We noticed recently that:

>>> None in 'foo'

raises (at least in Python 2.7)

TypeError: 'in <string>' requires string as left operand, not NoneType

This is surprising.  The description of the 'in' operatator is, 'True if an 
item of s is equal to x, else False '.  From that, I would assume it behaves as 
if it were written:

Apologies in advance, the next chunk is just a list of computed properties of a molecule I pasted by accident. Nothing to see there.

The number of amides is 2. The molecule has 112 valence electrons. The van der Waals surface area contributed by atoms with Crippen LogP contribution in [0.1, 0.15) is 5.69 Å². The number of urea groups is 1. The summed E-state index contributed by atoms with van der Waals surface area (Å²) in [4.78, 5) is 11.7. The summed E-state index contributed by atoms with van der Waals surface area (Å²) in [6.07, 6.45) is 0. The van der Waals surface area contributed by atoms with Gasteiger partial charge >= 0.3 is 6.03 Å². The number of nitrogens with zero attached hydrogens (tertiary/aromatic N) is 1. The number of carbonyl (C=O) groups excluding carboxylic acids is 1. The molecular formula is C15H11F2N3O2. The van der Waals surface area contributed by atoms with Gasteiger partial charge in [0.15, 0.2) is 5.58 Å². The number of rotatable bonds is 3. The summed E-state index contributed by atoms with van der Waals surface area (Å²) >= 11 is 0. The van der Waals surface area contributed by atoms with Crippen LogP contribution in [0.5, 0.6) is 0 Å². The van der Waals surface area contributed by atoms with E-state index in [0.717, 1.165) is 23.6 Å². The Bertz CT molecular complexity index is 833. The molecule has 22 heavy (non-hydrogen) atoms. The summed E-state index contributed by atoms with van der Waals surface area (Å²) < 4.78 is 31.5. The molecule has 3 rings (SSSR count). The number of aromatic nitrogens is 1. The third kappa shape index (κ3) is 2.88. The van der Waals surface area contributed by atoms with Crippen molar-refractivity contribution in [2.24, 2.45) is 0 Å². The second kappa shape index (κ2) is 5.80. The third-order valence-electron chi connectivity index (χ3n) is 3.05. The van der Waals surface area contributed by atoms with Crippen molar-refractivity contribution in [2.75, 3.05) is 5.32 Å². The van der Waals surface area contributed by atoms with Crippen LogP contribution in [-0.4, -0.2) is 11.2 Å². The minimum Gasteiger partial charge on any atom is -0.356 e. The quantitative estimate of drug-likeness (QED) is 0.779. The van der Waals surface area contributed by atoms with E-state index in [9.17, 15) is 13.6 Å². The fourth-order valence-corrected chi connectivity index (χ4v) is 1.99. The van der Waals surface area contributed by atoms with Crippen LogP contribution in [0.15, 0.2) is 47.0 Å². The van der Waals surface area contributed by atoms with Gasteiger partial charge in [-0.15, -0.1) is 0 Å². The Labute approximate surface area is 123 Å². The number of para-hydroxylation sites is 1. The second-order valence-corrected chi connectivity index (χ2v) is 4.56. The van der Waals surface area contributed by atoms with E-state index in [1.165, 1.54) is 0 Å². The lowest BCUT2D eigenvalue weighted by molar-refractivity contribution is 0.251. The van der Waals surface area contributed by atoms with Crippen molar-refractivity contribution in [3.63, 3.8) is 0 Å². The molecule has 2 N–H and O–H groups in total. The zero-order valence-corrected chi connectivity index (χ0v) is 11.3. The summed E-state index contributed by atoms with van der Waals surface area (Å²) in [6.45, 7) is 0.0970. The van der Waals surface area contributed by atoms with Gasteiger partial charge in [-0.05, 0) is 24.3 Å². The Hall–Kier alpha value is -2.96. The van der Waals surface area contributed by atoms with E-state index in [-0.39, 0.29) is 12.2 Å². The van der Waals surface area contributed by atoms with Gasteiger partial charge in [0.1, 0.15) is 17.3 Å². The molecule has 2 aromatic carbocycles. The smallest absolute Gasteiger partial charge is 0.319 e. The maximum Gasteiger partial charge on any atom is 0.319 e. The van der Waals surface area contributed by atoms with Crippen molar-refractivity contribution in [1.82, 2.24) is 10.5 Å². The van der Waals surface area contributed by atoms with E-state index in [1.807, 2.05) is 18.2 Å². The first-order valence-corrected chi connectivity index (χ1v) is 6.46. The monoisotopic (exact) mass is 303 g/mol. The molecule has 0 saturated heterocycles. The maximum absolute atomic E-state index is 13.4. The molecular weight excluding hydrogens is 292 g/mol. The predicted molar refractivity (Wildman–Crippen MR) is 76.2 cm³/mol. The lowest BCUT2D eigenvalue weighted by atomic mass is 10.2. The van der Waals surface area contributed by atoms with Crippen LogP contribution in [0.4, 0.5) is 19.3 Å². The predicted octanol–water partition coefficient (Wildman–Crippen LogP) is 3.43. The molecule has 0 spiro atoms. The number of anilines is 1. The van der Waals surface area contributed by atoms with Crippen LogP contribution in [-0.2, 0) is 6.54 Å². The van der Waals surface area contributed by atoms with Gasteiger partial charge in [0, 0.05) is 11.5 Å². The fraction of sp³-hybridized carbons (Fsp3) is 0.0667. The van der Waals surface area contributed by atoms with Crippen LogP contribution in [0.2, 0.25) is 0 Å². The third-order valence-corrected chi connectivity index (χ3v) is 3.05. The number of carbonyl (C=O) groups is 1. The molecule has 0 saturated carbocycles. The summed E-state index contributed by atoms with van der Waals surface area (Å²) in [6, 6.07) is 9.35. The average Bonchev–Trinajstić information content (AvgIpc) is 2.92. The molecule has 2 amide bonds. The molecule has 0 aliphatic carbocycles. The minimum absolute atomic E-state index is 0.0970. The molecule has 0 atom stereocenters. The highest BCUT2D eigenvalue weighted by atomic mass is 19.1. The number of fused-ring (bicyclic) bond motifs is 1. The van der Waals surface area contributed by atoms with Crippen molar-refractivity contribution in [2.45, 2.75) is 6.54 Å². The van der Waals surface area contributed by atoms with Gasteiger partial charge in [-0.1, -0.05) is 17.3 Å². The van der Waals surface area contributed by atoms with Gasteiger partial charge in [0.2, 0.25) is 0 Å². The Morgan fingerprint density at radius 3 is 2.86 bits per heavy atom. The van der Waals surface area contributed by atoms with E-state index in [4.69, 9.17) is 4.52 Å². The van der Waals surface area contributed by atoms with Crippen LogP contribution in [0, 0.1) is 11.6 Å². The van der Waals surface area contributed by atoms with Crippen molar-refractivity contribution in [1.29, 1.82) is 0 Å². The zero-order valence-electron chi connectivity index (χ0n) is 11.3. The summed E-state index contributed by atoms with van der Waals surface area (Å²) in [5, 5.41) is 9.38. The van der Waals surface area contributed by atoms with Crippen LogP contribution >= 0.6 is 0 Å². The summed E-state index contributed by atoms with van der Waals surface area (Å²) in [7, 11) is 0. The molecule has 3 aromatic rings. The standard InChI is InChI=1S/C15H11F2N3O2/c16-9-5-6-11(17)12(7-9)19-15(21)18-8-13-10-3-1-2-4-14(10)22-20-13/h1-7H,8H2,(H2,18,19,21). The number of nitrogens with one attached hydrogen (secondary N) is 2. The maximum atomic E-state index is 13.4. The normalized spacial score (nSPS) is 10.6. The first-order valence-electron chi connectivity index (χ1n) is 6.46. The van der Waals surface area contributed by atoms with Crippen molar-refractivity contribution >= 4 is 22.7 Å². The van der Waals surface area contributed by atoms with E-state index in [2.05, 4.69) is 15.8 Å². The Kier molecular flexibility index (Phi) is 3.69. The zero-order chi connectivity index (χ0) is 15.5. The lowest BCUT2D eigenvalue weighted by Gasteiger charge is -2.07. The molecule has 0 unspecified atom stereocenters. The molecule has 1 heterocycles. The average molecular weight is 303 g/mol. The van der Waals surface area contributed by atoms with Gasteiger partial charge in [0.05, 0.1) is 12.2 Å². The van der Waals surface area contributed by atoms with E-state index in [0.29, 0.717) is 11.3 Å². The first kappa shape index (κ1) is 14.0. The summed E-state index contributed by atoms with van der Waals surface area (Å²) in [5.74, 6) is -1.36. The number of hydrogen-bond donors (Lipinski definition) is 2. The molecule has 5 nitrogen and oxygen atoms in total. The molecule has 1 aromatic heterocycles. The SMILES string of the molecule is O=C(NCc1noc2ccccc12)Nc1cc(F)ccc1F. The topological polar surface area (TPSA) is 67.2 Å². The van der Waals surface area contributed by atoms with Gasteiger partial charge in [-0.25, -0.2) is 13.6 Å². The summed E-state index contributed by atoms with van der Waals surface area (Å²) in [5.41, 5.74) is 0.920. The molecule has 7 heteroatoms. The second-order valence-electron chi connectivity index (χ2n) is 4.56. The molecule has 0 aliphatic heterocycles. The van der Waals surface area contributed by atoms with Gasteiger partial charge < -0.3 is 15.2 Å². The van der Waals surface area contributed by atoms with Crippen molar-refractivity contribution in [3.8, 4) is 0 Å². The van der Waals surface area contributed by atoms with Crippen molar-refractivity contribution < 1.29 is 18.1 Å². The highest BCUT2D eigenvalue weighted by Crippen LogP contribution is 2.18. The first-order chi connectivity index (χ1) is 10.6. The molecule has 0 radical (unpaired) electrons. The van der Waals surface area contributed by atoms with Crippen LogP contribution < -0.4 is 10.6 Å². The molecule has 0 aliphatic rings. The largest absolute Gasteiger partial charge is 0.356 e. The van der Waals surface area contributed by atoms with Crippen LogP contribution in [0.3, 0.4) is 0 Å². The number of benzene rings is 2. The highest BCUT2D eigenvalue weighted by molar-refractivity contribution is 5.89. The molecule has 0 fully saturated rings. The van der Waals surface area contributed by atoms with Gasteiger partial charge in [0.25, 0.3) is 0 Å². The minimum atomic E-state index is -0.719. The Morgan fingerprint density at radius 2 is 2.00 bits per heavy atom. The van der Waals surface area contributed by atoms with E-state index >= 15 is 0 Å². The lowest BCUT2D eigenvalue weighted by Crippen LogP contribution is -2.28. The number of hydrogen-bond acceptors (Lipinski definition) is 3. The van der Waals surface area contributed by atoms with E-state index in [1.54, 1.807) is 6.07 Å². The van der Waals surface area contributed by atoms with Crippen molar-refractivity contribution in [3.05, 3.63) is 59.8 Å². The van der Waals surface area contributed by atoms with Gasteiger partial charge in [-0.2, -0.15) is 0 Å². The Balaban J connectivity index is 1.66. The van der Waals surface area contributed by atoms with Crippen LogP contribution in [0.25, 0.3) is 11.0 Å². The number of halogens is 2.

for item in iterable:
    if item == x:
        return True
    return False

why the extra type check for str.__contains__()?  That seems very unpythonic.  
Duck typing, and all that.

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